Sunday, April 02, 2006

Lovely Review in the Globe and Mail Saturday April 1st -- No Fooling!!

Lovely Review in the Globe and Mail Saturday April 1st -- No Fooling!!

Sonata for three


The Violin Lover

By Susan Glickman

Goose Lane, 250 pages, $22.95

In her first novel, The Violin Lover, Canadian poet Susan Glickman trains her clear eye upon the nature of, and conflicts between, art, domesticity and identity. Like its protagonist, Dr. Edward Abraham, The Violin Lover's passionate core is concealed -- but not obscured -- by a cool, elegant layer of observation. Each moment is captured in richly descriptive language, pure, poetic and precise. Not surprisingly, since Glickman is the author of five acclaimed poetry collections, including the recent Running in Prospect Cemetery (2004), in addition to a prize-winning volume of literary criticism. With The Violin Lover, she makes a seamless transition from poetry to prose.

Set in London, the novel begins in the autumn of 1934, concluding in spring, 1936. This brief year-and-a-half brings together Clara Weiss, an attractive young widow; Jacob, her 11-year-old son and a piano prodigy; and Edward, doctor, violinist and lover. A passion for music brings them together, but it is Clara and Ned's mutual passion that ultimately drives them apart.

Ned is the apex of this triangle. Both Clara and Jacob seek a fulfilment in him that is doomed. Jacob is searching for both a musical soulmate, for "they both possessed a spiritual hunger for which music was a form of sustenance," and a father figure, someone in whom "he found himself moving towards the kind of speculations he once shared with his father." Clara initially seeks a physical soulmate in Ned: "Their hunger was mutual and intemperate. . . . Clara had never experienced such urgency of desire before." But eventually, Clara, warm and loving, needs more than a sexual affair, but Clara and Jacob embody the twin horrors that Ned has, until now, scrupulously avoided: the fetters of domestic responsibility and his own Jewish identity.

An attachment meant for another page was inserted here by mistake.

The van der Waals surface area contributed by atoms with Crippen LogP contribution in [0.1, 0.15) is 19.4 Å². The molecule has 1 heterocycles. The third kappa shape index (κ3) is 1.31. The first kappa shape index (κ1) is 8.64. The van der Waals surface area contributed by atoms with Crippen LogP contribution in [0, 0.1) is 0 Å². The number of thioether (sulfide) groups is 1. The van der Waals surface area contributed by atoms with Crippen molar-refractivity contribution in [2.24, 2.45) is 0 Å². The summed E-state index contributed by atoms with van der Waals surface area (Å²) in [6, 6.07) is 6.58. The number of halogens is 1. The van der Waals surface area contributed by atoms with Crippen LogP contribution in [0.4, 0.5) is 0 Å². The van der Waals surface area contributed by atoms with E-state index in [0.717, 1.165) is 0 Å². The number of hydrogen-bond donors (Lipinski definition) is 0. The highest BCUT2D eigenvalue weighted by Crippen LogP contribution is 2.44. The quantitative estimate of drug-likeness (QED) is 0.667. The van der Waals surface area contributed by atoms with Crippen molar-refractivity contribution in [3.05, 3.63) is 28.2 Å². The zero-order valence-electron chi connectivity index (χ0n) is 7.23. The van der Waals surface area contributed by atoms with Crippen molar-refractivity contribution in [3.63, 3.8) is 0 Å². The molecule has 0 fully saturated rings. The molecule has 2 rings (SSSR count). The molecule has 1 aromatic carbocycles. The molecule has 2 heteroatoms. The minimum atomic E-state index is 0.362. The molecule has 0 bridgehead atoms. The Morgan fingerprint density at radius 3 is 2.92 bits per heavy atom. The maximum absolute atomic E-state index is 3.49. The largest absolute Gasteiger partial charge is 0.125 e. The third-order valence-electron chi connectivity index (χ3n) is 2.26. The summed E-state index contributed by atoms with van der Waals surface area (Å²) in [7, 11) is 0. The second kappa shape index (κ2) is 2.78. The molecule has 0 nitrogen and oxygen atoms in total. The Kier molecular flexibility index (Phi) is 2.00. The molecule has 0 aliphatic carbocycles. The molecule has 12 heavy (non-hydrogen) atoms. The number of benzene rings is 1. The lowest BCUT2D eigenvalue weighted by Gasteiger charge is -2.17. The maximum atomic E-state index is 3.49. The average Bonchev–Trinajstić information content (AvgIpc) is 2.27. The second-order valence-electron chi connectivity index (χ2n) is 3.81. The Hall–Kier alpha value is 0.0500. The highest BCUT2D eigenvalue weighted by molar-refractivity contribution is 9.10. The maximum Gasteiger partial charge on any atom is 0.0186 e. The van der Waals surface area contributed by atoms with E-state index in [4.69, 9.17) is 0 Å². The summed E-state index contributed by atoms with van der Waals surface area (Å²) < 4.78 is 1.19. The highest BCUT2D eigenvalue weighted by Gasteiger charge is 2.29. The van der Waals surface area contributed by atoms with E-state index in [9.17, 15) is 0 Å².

Is domesticity inimical to artistic creation and personal autonomy? Ned and Clara's competing histories and needs illuminate the difficulties of creating timeless art -- for Ned, music, for Clara, painting -- while tied to temporal responsibilities. Abandoned by his rabble-rousing, anarchist father for the Bolshevik revolution, raised by a coldly distant mother, Ned has never experienced felicity in domestic relationships. Quoting a character from a Henry James short story -- "One has no business having any children if one wants to accomplish anything artistic" -- Ned resolutely follows that dictum with the freedom inherent in male privilege.

Clara, abandoning private fantasies of art school and travel, obediently follows the conventional path of marriage and children. Yet, despite her frustrated aspirations, she asserts: "Could any painting I might have made be as precious as my children are? Never! Of that I am sure." Ned and Clara's discord is never tritely polemical and Glickman takes no sides. They are creatures of their time and place.

And what a time and place to be Jewish. The quieter, more discreet melody of polite British anti-Semitism is now accompanied by the rising, crude ostinato of Hitler's terror and Britain's own fascist Black Shirts. Unlike Clara, Ned finds no strength or pride in his heritage. His Jewishness is an unredeemable history of loss and pain, of vulgar epithets ("sheeny") and Lucy Chadwick, "fresh as the dawn of Creation, fair hair knife-edged and shining," forbidden to him, a "shabby little Jew." Ultimately, Ned realizes that he hates being Jewish "because other people's contempt made him feel ashamed."

It is not just Clara's "relentless maternity" that disturbs Ned, nor Jacob's innocent admiration, but their Jewishness, a history "he had so fervently rejected." It threatens the identity Ned has constructed for himself: the cool sophisticate, the talented violinist, yearning to disappear into the café society of Vienna, his true mistress of "brilliant anonymous façades, the glitter of street-lamps on cobblestones." As their worlds collide, disaster seems inevitable.

Early in The Violin Lover, Jacob explains to his mother the sonata, a musical form generally used to structure the first movement of a composition from the classical 18th century to the 20th century. He explains the complex form with simplicity: "Happy, sad, happy -- major key, minor key, major key." But sometimes, the form is reversed. Dividing the novel into three parts, Glickman masterfully structures The Violin Lover in sonata form, mirroring and reflecting the musical and narrative themes that underpin the book. Part One, the exposition, introduces the thematic melodies of Clara, Jacob and Ned. In Part Two, the development, their melodies begin to intertwine as their relationships grow and deepen. In Part Three, the recapitulation, the melodies separate as they are agonizingly torn apart.

Glickman's mastery and maturity are evident in The Violin Lover. Its final moments are as moving and inevitable as the flow of music toward its conclusion. Readers will be richly rewarded by the beauty and power of her artistry.

Dvoira Yanovsky is a special education teacher and a book reviewer for Outlook

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